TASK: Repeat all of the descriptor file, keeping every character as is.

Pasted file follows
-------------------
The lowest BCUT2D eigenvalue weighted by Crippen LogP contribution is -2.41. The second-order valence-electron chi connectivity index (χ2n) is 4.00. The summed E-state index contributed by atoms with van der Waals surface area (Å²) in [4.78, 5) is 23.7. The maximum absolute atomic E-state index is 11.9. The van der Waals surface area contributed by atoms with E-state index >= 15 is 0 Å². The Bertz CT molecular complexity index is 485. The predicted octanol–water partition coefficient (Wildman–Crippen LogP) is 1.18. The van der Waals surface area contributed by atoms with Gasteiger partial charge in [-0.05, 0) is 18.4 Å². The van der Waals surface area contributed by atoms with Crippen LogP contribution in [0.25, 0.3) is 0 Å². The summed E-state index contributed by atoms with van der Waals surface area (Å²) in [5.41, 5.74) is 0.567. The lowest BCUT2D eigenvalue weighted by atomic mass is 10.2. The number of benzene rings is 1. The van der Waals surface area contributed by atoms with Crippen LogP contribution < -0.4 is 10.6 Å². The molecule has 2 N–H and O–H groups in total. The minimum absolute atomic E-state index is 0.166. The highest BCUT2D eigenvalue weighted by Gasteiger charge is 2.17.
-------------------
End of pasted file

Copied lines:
The lowest BCUT2D eigenvalue weighted by Crippen LogP contribution is -2.41. The second-order valence-electron chi connectivity index (χ2n) is 4.00. The summed E-state index contributed by atoms with van der Waals surface area (Å²) in [4.78, 5) is 23.7. The maximum absolute atomic E-state index is 11.9. The van der Waals surface area contributed by atoms with E-state index >= 15 is 0 Å². The Bertz CT molecular complexity index is 485. The predicted octanol–water partition coefficient (Wildman–Crippen LogP) is 1.18. The van der Waals surface area contributed by atoms with Gasteiger partial charge in [-0.05, 0) is 18.4 Å². The van der Waals surface area contributed by atoms with Crippen LogP contribution in [0.25, 0.3) is 0 Å². The summed E-state index contributed by atoms with van der Waals surface area (Å²) in [5.41, 5.74) is 0.567. The lowest BCUT2D eigenvalue weighted by atomic mass is 10.2. The number of benzene rings is 1. The van der Waals surface area contributed by atoms with Crippen LogP contribution < -0.4 is 10.6 Å². The molecule has 2 N–H and O–H groups in total. The minimum absolute atomic E-state index is 0.166. The highest BCUT2D eigenvalue weighted by Gasteiger charge is 2.17.